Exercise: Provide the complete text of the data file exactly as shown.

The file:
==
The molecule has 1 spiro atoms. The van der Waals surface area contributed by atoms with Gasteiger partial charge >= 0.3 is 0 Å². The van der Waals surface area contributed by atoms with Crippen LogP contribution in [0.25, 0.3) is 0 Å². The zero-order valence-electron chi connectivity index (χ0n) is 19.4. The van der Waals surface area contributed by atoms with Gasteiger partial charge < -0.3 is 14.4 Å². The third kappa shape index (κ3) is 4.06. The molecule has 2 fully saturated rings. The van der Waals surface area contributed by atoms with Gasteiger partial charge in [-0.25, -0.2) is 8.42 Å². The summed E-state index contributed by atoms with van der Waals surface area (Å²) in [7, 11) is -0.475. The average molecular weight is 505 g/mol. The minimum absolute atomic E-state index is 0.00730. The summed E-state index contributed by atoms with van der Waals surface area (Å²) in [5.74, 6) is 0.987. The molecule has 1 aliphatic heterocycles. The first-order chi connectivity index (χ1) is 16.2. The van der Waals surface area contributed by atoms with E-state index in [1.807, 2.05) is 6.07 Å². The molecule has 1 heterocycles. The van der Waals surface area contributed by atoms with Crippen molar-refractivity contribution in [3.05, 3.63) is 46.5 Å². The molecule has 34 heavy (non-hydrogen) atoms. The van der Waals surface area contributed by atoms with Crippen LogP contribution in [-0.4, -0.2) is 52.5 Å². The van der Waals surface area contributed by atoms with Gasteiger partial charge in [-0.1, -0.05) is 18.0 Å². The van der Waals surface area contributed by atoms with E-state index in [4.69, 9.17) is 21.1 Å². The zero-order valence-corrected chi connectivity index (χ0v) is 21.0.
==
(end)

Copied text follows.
The molecule has 1 spiro atoms. The van der Waals surface area contributed by atoms with Gasteiger partial charge >= 0.3 is 0 Å². The van der Waals surface area contributed by atoms with Crippen LogP contribution in [0.25, 0.3) is 0 Å². The zero-order valence-electron chi connectivity index (χ0n) is 19.4. The van der Waals surface area contributed by atoms with Gasteiger partial charge < -0.3 is 14.4 Å². The third kappa shape index (κ3) is 4.06. The molecule has 2 fully saturated rings. The van der Waals surface area contributed by atoms with Gasteiger partial charge in [-0.25, -0.2) is 8.42 Å². The summed E-state index contributed by atoms with van der Waals surface area (Å²) in [7, 11) is -0.475. The average molecular weight is 505 g/mol. The minimum absolute atomic E-state index is 0.00730. The summed E-state index contributed by atoms with van der Waals surface area (Å²) in [5.74, 6) is 0.987. The molecule has 1 aliphatic heterocycles. The first-order chi connectivity index (χ1) is 16.2. The van der Waals surface area contributed by atoms with E-state index in [1.807, 2.05) is 6.07 Å². The molecule has 1 heterocycles. The van der Waals surface area contributed by atoms with Crippen molar-refractivity contribution in [3.05, 3.63) is 46.5 Å². The molecule has 34 heavy (non-hydrogen) atoms. The van der Waals surface area contributed by atoms with Crippen LogP contribution in [-0.4, -0.2) is 52.5 Å². The van der Waals surface area contributed by atoms with Gasteiger partial charge in [-0.1, -0.05) is 18.0 Å². The van der Waals surface area contributed by atoms with E-state index in [4.69, 9.17) is 21.1 Å². The zero-order valence-corrected chi connectivity index (χ0v) is 21.0.